CTEQI Weekly Wrap-Up: 4/25–4/29

Welcome to the weekly update from the Campaign to End Qualified Immunity! Here, we give you a wrap-up of the latest developments and notable news as we continue our state-focused fight to abolish the unjust rule. 

This week, police release the name of the rogue cop who killed Patrick Lyoya; advocates and lawmakers gather to end qualified immunity in New York; Maryland’s attorney general sues a local sheriff for blocking justice; and more! 


CNN: Grand Rapids Police Chief Names Officer Who Fatally Shot Patrick Lyoya

“Police Chief Eric Winstrom previously declined to release [Christopher] Schurr’s name, arguing the city had a long-standing policy not to release the names of employees under investigation even as the officer’s name was circulating publicly. Winstrom said he decided to identify Schurr ‘in the interest of transparency, to reduce ongoing speculation, and to avoid any further confusion.’”

Read more here.


Public safety advocates, lawmakers, and Brooklyn residents met outside Brooklyn Borough Hall on Friday, April 22, in support of S 1991, the bill to end qualified immunity in New York. “Without public trust, without public safety, we cannot move forward and mend the relationships between our community and law enforcement,” said Gahrey Ovalle, co-leader of End QI NY, one of the rally’s organizers.  

Read more here.

“The long line of governmental abuse of Black people in this country did not begin with qualified immunity. But this harmful doctrine, a relic of the Jim Crow era, certainly enables it. To create a more just future for all New Yorkers, we must end qualified immunity today.” Derek Perkinson, New York State field director for the leading civil rights organization National Action Network, relates the racist history of qualified immunity in a recent op-ed.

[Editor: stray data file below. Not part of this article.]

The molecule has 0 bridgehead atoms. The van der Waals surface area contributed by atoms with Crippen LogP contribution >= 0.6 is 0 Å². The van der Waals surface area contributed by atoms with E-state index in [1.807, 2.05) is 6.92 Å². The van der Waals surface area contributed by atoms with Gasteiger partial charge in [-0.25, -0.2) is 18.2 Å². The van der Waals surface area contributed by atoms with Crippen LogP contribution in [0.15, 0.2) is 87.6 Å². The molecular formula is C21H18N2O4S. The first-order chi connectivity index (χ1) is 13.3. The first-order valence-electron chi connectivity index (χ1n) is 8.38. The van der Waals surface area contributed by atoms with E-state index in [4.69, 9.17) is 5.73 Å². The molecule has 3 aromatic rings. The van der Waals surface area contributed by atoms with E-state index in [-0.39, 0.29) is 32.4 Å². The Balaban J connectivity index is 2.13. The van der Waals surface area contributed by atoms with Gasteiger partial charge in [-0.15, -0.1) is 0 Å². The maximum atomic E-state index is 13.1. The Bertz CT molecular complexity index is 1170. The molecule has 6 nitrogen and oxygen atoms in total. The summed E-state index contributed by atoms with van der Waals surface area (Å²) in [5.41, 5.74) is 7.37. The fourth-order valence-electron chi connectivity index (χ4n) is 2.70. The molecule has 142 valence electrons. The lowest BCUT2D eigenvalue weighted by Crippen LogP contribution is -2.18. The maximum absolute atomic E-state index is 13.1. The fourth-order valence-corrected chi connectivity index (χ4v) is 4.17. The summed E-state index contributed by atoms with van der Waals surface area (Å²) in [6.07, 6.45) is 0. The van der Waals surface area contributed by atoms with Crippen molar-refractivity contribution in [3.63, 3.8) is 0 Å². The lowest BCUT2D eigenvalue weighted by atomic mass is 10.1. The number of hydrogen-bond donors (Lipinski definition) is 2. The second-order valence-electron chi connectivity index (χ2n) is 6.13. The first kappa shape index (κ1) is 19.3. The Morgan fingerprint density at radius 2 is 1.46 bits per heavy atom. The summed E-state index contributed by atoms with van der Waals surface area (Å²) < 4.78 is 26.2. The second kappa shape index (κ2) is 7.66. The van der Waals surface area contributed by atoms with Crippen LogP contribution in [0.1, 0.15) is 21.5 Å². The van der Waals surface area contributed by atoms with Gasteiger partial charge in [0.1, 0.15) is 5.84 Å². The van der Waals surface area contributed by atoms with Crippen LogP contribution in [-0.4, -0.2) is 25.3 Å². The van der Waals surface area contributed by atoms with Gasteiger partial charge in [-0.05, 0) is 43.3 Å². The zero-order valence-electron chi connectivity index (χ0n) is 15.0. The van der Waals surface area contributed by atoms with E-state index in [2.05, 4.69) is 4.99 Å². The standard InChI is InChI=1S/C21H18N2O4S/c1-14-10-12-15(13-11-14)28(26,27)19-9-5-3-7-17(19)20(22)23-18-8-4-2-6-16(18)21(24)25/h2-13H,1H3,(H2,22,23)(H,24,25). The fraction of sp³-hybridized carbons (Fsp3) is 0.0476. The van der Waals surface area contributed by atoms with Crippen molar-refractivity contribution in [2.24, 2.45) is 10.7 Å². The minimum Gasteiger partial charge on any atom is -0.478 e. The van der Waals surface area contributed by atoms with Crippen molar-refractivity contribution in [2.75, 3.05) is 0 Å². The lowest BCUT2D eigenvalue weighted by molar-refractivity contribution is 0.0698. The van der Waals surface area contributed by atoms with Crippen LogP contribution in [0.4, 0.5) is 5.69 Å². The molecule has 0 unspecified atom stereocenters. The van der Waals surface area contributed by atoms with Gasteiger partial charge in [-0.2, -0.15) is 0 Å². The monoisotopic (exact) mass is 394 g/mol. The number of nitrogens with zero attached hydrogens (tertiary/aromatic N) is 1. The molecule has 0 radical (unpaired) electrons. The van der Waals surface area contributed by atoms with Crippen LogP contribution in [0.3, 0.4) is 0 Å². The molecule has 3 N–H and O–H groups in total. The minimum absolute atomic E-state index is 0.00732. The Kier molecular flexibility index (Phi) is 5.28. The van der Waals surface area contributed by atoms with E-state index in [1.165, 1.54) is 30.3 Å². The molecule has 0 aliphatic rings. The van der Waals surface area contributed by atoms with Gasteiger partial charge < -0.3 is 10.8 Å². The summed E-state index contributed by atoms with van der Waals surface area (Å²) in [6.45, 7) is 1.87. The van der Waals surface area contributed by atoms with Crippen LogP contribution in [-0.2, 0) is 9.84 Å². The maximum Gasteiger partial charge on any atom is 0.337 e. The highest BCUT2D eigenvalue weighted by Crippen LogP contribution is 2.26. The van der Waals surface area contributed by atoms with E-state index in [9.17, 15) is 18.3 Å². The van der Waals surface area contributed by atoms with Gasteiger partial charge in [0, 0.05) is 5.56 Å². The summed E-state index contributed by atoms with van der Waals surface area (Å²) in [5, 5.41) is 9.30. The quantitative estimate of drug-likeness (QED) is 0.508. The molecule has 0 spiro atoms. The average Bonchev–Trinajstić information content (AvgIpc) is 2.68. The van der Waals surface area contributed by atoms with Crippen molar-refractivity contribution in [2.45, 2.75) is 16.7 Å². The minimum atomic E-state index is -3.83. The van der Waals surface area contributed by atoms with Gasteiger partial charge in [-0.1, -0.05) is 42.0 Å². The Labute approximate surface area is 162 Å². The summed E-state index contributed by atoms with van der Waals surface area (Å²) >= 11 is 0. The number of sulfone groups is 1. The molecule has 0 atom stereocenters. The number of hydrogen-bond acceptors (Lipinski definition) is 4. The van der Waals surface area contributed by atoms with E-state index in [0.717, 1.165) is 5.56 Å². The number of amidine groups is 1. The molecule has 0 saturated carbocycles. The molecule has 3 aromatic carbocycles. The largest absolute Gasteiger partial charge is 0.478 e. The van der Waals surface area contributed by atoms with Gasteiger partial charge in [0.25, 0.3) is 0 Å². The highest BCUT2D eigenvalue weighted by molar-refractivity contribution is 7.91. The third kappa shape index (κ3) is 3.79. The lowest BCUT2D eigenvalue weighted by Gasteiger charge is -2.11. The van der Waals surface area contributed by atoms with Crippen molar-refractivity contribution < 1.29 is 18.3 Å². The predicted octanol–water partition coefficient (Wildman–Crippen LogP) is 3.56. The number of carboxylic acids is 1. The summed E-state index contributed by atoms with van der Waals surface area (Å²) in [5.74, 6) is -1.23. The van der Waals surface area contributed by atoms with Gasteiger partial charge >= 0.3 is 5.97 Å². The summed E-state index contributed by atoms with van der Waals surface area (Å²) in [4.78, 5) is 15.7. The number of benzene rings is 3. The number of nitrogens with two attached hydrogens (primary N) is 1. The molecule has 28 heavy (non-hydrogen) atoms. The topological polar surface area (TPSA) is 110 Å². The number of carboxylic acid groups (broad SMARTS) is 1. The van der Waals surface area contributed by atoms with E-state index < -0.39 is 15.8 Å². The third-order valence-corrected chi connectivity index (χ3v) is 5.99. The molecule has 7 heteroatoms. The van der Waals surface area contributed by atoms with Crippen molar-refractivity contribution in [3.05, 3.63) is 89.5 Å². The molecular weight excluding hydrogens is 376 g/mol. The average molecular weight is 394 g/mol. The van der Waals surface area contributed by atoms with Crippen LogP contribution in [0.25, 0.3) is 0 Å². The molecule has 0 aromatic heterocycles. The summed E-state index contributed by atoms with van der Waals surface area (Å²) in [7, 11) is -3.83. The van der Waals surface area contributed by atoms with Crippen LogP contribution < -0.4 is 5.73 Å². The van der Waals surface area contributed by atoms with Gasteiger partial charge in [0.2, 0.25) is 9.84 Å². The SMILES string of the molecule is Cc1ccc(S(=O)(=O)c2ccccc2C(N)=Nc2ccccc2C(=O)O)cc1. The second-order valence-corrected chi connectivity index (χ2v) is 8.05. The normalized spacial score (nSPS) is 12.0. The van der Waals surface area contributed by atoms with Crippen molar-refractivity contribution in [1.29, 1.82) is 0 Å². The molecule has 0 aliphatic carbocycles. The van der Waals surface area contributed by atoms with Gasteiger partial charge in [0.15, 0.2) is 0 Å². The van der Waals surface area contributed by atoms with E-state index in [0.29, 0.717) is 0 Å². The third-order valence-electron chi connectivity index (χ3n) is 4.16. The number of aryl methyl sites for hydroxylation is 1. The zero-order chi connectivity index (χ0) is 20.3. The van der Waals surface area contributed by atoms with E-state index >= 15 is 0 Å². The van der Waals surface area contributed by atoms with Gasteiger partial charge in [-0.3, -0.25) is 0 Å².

Read more here. 


Another watered-down police accountability bill faces an uphill battle in the Vermont legislature. S.250, sponsored by State Senator Kesha Ram Hinsdale, a prominent qualified immunity critic, “ran into some opposition in a hearing before a House panel on Thursday—mostly around the creation of a database of alleged police misconduct.”

Read more here. 


Brian Frosh, Maryland’s Attorney General, is suing Harford County Sheriff Jeffrey R. Gahler after his department refused to cooperate with an investigation into the death of a 53-year-old man under police custody. Stated Frosh: “This interference with an independent investigation is in violation of the law. The people of Maryland deserve better, and we will fight to see that they get it.”

Read more here. 


Reason: Cop Who Arrested High Schooler on ‘Terrorizing’ Charges for Class Joke Gets Qualified Immunity

“[Lennon Betancourt’s] arrest was based on an obviously satiric photo…[Billy] Matranga knew all that—and yet he arrested Lennon, clapped him in jail, and misled the district attorney….Qualified immunity does not protect the officer who orchestrated this outrageous clown show.”

Read more here.

The Guardian: US Police Have Killed Nearly 600 People in Traffic Stops Since 2017, Data Shows

“There has been renewed scrutiny of traffic stops since the 4 April killing of [Patrick] Lyoya, an unarmed 26-year-old in Grand Rapids, Michigan. He was shot in the back of the head after a struggle with an officer who pulled him over for having a mismatched license plate. Lyoya’s death is the most recent that has captured headlines and calls for change.”

Read more here.

NBC News: Indianapolis Officers on Leave After Man Dies During Response to Mental Health Call

“The man, whom the Marion County Coroner’s Office identified as Herman Whitfield III, 39, died early Monday after police used a stun gun on him and had him handcuffed. A cause and the manner of death were not yet available, the coroner’s office said Tuesday.”

Read more here.

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